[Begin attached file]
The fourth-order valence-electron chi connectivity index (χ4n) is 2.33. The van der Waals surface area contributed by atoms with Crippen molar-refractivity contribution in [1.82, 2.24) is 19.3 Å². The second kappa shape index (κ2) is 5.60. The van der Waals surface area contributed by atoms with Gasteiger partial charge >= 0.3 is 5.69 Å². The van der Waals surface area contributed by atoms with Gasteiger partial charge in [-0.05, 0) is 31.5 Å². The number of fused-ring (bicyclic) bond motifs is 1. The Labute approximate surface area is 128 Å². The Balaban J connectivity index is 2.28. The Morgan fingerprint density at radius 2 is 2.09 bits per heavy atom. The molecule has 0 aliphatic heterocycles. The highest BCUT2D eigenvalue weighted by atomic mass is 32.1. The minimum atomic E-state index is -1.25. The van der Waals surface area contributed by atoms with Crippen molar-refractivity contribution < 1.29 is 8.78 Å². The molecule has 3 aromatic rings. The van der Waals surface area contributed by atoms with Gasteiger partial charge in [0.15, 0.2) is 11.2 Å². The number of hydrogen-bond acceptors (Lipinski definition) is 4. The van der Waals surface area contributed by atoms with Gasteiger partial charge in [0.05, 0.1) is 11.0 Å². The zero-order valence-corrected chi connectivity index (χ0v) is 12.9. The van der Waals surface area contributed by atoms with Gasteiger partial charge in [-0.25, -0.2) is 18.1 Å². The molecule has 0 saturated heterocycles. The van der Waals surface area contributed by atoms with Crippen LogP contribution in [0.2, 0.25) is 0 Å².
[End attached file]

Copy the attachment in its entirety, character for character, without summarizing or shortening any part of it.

The fourth-order valence-electron chi connectivity index (χ4n) is 2.33. The van der Waals surface area contributed by atoms with Crippen molar-refractivity contribution in [1.82, 2.24) is 19.3 Å². The second kappa shape index (κ2) is 5.60. The van der Waals surface area contributed by atoms with Gasteiger partial charge >= 0.3 is 5.69 Å². The van der Waals surface area contributed by atoms with Gasteiger partial charge in [-0.05, 0) is 31.5 Å². The number of fused-ring (bicyclic) bond motifs is 1. The Labute approximate surface area is 128 Å². The Balaban J connectivity index is 2.28. The Morgan fingerprint density at radius 2 is 2.09 bits per heavy atom. The molecule has 0 aliphatic heterocycles. The highest BCUT2D eigenvalue weighted by atomic mass is 32.1. The minimum atomic E-state index is -1.25. The van der Waals surface area contributed by atoms with Crippen molar-refractivity contribution < 1.29 is 8.78 Å². The molecule has 3 aromatic rings. The van der Waals surface area contributed by atoms with Gasteiger partial charge in [0.15, 0.2) is 11.2 Å². The number of hydrogen-bond acceptors (Lipinski definition) is 4. The van der Waals surface area contributed by atoms with Gasteiger partial charge in [0.05, 0.1) is 11.0 Å². The zero-order valence-corrected chi connectivity index (χ0v) is 12.9. The van der Waals surface area contributed by atoms with Gasteiger partial charge in [-0.25, -0.2) is 18.1 Å². The molecule has 0 saturated heterocycles. The van der Waals surface area contributed by atoms with Crippen LogP contribution in [0.2, 0.25) is 0 Å².